• first-class time and resource management for the benefit of patients

Entry requirements 

There are several different ways to start your career in biomedical science, depending on your experience and qualifications. Once qualified you will be registered with the Health and Care Professions Council (HCPC).


You could look for an entry level job/level 2 apprenticeship – typically GCSEs 9-4/A-C in maths, English and a science. If an apprenticeship feels right for you, you’ll need 5 GCSEs at 9-4/A-C (or equivalent) including maths, English and science or Level 2 Diploma in Healthcare Science to start a level 4 apprenticeship. 

Associate practitioner

An associate practitioner role is another route to a career in biomedical science. You’ll likely require foundation degree, or equivalent experience with training and experience to NVQ level 3.

Trainee biomedical scientist

As a trainee biomedical scientist, you will complete on-the-job training that will require you to complete a portfolio of competence (and already hold an accredited degree that meets the requirements of the HCPC biomedical scientists):
  • IBMS accredited honours degree
  • IBMS accredited Sandwich honours degree
  • IBMS accredited Integrated honours degree
  • HCPC-approved honours degree

If you have a non-accredited degree qualification and/or professional experience beyond the level for HCPC registration as a biomedical scientist, you'll need to complete a portfolio of competency by equivalence. See the Institute of Biomedical Scientists (IBMS) website for full details of the different entry routes and requirements. 

It's important to note that both accredited and non-accredited degree programmes are available in different universities, but only accredited degrees enable entry to the HCPC register after completion of a portfolio of work demonstrating the required competencies.

If you haven't completed an accredited degree programme, you could be encouraged to complete the required modules to enable full accreditation and entry onto the HCPC register while in post, but this is specific to individuals' learning requirements.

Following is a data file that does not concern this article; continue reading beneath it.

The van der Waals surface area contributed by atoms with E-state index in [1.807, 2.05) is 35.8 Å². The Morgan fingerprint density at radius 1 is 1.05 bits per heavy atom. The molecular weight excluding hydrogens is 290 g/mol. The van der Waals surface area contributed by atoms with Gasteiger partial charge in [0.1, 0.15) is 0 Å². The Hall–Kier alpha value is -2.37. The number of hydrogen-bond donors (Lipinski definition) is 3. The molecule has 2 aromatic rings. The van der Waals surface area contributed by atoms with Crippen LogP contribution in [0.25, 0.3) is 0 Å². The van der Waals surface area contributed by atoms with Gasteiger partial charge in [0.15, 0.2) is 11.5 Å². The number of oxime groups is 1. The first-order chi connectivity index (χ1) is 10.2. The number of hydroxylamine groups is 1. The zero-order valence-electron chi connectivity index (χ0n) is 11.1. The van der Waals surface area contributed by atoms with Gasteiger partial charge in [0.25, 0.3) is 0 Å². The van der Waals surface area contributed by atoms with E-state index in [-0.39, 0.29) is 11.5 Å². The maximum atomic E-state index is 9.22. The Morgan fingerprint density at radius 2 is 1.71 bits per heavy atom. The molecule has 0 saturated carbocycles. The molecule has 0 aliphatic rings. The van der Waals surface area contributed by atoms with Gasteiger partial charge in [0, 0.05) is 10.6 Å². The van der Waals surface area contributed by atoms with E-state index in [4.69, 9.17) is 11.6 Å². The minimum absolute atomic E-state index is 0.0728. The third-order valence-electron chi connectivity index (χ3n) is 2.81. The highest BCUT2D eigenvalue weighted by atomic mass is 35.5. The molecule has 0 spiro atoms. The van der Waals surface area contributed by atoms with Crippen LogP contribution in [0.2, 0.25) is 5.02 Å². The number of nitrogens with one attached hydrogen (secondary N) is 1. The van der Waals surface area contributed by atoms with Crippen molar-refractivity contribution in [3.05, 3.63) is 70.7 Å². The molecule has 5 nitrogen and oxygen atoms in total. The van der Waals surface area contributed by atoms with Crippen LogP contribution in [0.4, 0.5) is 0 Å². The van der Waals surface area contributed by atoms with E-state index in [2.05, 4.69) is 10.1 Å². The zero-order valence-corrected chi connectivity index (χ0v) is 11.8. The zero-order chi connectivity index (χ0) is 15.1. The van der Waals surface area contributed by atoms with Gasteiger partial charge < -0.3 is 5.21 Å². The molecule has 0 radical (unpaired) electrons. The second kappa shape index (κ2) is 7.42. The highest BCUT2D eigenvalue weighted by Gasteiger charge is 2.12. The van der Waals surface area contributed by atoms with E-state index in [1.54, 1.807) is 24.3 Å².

What are my chances of starting a career in biomedical science?

There are many opportunities for a career in biomedical science in the NHS, there are currently more than 40,000 posts in England alone. As this is also a growing area in the NHS there are likely to be many opportunities in the future.

Where a career in biomedical science will take you

A career in biomedical science has excellent career and promotion opportunities including specialist laboratory work, expert and consultant roles, research, education and management.
Biomedical scientists work in many different NHS, government and private laboratories, including hospital, NHS Blood and Transplant and the UK Health Security Agency laboratories. Biomedical scientists can progress to other roles within healthcare science specialising in quality, safety, laboratory management, or in the wider pharmaceutical and healthcare science sector.
  • Displaying 6 - 6 of 6 matches

    BSc (Hons) Biomedical Science

    Manchester Metropolitan University

    View course Opens in a new window
    • Study mode
      Duration of the course
      4 yeares
      Leading to a career in
      Biomedical science, Healthcare science (Pathology sciences - blood sciences, infection sciences, tissue and cellular diagnostics, genetics)
    • Contact details
      Contact Form
      +44 (0)161 247 2000
    • Region
      North West
      Admissions address
      Manchester Metropolitan University
      All Saints Building
      M15 6BH
      United Kingdom